Due Diligence and Why Full Disclosure is Your Friend

February 6, 2017

Written by Narda Ben Zvi, Adv., Partner and Head of High tech and IP department at Yaacov Salomon, Lipschutz & Co.

 

Okay. Full disclosure. I will admit it right up front. There is nothing more irritating for a start-up than the due diligence process that is part and parcel of almost every investment.  It is time consuming. It is picayune. It focuses on things that can seem insignificant to the founders ("In a previous round, did all the shareholders waive their preemptive rights? No?  Well please go sign them on this waiver before I put my money in."). It takes all of your time and energy just when you need to get the beta version of your product out to market. It can drive you nuts.  

I see this article as a form of innoculation.  By explaining why due diligence is so important, I would hope that you will have the patience to deal with it.

 

A company is in many ways a cat in a sack. Due diligence is an investor's way of taking the cat out of the sack, having a good look at the cat and trying to make sure it isn't mangy and doesn't scratch or bite.  In the course of due diligence, an investor will check, among a multitude of other things, a) whether all the current shareholders received their shares properly. Do any of them have possible claims against the company or the investor about their shares; b) does the company really own its technology? Does a university or hospital have rights to the technology because a founder or an employee works or worked there?  Have all of its employees signed proper technology transfer agreements that do not leave the company exposed either to a cash suit or to a claim that the employee owns the technology? Has the company granted overly broad licenses to others that would impair its ability to commercialize its technology?; c) do all the company's employment contracts have everything in them that they need to insure the company as much as possible from claims for violation of an employee's rights? Does the company have exposure for severance pay to its employees or is it protected by Section 14?; d) what shareholder or third party approvals are required to do the deal?  Will merger notices to the Antitrust Authority be required?  Has the company received NTIA (the new name for the OCS) funding and will it need to get any approvals in that context?  And while we're at it, is the company compliant with its NTIA grant approvals and with the NTIA law? e) is anyone suing the company or about to?  How likely are the suits to succeed and what happens if they do?; f) are there any founder agreements or shareholder agreements or undertakings to previous investors that could complicate the investment? g) is the company using open-source software that imposes an obligation on it to license the company's software for free or to give out the source code of the software?; h) what options has the company issued or promised to issue to employees?  What are their strike prices and vesting schedules?  Has the ESOP been properly set up and reported to the tax authorities? And on and on.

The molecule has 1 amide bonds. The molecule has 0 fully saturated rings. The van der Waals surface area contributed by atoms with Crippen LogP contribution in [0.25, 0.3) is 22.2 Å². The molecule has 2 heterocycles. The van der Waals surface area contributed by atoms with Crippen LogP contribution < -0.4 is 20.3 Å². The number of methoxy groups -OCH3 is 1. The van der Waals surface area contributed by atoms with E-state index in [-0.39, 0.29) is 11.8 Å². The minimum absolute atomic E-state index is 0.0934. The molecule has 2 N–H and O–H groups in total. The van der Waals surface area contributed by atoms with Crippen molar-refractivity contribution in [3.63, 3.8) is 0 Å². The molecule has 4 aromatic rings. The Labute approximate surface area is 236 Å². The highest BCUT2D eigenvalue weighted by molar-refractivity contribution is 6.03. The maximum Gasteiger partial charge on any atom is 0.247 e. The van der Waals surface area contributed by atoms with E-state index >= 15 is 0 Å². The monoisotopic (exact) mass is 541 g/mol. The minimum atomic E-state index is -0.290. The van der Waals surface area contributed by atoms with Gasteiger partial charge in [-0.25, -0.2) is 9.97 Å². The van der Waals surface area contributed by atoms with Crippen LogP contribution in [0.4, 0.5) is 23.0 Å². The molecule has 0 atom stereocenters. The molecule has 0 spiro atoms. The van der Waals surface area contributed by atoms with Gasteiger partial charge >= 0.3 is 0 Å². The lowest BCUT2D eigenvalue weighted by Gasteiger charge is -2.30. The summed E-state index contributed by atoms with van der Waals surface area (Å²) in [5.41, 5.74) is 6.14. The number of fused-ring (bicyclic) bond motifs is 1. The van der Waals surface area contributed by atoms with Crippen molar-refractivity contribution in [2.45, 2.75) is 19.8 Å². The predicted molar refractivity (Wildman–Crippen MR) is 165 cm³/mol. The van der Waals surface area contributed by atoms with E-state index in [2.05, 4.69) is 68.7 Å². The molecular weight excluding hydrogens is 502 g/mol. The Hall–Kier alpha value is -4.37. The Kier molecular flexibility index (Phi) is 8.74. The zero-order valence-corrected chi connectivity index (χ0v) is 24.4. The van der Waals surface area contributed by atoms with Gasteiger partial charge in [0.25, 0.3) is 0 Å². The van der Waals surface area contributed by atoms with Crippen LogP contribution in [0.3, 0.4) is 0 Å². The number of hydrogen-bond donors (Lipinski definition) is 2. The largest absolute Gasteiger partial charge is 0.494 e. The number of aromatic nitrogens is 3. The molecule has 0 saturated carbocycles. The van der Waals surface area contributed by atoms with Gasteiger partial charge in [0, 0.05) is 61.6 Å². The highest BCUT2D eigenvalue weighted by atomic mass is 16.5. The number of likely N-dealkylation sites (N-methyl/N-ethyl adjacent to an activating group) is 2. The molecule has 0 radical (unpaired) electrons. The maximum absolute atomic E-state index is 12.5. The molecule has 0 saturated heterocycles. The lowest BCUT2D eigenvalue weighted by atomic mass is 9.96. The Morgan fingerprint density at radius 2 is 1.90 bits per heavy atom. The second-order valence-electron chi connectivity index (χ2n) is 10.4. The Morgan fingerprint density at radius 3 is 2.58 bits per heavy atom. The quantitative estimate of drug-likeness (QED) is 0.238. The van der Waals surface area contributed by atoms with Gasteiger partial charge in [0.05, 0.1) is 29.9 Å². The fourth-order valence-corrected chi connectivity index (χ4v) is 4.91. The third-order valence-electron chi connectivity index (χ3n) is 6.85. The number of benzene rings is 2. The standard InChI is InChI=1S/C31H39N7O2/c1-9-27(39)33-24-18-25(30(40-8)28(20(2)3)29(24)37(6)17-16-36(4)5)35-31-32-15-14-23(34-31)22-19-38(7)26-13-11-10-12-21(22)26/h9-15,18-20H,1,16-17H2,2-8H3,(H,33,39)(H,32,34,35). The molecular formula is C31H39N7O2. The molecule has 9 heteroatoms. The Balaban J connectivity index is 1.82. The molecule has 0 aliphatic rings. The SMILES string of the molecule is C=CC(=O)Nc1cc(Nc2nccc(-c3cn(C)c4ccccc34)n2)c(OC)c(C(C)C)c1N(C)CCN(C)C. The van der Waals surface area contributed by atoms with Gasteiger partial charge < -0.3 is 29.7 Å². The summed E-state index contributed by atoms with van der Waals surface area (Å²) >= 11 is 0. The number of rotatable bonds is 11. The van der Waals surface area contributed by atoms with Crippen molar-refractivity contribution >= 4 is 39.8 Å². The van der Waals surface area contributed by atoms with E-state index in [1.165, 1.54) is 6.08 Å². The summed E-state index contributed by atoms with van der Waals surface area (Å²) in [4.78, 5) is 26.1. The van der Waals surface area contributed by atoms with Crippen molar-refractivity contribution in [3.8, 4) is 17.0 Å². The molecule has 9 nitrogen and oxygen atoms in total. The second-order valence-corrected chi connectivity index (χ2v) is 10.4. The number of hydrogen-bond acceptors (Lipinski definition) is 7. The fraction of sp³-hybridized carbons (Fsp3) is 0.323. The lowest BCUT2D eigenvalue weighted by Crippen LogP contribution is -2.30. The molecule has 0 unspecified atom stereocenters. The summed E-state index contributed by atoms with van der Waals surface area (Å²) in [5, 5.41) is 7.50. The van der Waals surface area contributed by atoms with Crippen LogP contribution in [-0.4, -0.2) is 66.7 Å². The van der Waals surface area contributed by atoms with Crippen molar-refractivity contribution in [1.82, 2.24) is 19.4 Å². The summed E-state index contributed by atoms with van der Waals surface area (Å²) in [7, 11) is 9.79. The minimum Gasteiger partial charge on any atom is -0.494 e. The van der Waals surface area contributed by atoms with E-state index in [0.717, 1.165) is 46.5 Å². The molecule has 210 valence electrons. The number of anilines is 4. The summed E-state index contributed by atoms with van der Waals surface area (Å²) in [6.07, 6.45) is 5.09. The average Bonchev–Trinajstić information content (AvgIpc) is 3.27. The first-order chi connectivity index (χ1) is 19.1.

Now the cat's out of the sack.  The cat could be so ugly that the investor doesn't want to invest or the cat could be so sleek and fit that the investor thinks it has made the best investment decision of its career. Does the investor think anything about the cat requires plastic surgery or therapy? If so, the investor is likely to make the company do the surgery or provide the therapy prior to closing.  For example, if it turns out that some of the company's shareholders have potential claims against the company, the investor will want to take care of those claims before the closing. As a result of due diligence, the investor will make a go/no go decision. Fortunately for start-ups, no goes are a rare result of due diligence.  Founders can make them even less likely by disclosing things that they regard as particularly problematic even before due diligence, at the termsheet stage.  No surprises makes happy investors.

 

That brings us to the most fundamental rule about due diligence. Founders (forget it: humans) do not like disclosure about themselves in general and they especially don't like disclosing bad things about themselves. But in due diligence, the company must disclose absolutely everything.  When there is doubt whether to disclose or not, always disclose.  If you don't disclose, it can come back to haunt you. Why is that?